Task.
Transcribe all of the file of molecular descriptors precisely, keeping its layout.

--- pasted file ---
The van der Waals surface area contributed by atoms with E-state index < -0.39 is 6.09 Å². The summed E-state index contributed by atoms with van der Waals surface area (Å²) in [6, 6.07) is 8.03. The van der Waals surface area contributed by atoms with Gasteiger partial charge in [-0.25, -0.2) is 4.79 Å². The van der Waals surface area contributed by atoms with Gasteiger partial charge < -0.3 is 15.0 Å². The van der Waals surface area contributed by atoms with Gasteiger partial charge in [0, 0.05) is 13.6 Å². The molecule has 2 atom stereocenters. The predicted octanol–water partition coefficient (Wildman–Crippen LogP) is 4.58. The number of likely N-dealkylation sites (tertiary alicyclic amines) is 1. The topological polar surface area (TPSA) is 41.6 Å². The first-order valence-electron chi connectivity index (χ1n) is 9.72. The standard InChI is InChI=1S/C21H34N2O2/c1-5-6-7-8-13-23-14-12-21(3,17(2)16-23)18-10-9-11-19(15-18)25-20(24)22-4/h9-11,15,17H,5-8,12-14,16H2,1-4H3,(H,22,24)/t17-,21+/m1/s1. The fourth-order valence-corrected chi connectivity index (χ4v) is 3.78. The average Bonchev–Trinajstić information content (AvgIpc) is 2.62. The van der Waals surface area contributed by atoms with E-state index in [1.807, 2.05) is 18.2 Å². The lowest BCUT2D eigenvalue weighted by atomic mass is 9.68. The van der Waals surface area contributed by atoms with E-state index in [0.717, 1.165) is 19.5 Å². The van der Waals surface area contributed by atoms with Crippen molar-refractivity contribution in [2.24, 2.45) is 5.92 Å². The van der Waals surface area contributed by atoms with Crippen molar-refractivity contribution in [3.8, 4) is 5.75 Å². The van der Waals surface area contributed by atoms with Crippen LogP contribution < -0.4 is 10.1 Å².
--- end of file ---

The van der Waals surface area contributed by atoms with E-state index < -0.39 is 6.09 Å². The summed E-state index contributed by atoms with van der Waals surface area (Å²) in [6, 6.07) is 8.03. The van der Waals surface area contributed by atoms with Gasteiger partial charge in [-0.25, -0.2) is 4.79 Å². The van der Waals surface area contributed by atoms with Gasteiger partial charge < -0.3 is 15.0 Å². The van der Waals surface area contributed by atoms with Gasteiger partial charge in [0, 0.05) is 13.6 Å². The molecule has 2 atom stereocenters. The predicted octanol–water partition coefficient (Wildman–Crippen LogP) is 4.58. The number of likely N-dealkylation sites (tertiary alicyclic amines) is 1. The topological polar surface area (TPSA) is 41.6 Å². The first-order valence-electron chi connectivity index (χ1n) is 9.72. The standard InChI is InChI=1S/C21H34N2O2/c1-5-6-7-8-13-23-14-12-21(3,17(2)16-23)18-10-9-11-19(15-18)25-20(24)22-4/h9-11,15,17H,5-8,12-14,16H2,1-4H3,(H,22,24)/t17-,21+/m1/s1. The fourth-order valence-corrected chi connectivity index (χ4v) is 3.78. The average Bonchev–Trinajstić information content (AvgIpc) is 2.62. The van der Waals surface area contributed by atoms with E-state index in [1.807, 2.05) is 18.2 Å². The lowest BCUT2D eigenvalue weighted by atomic mass is 9.68. The van der Waals surface area contributed by atoms with E-state index in [0.717, 1.165) is 19.5 Å². The van der Waals surface area contributed by atoms with Crippen molar-refractivity contribution in [2.24, 2.45) is 5.92 Å². The van der Waals surface area contributed by atoms with Crippen molar-refractivity contribution in [3.8, 4) is 5.75 Å². The van der Waals surface area contributed by atoms with Crippen LogP contribution < -0.4 is 10.1 Å².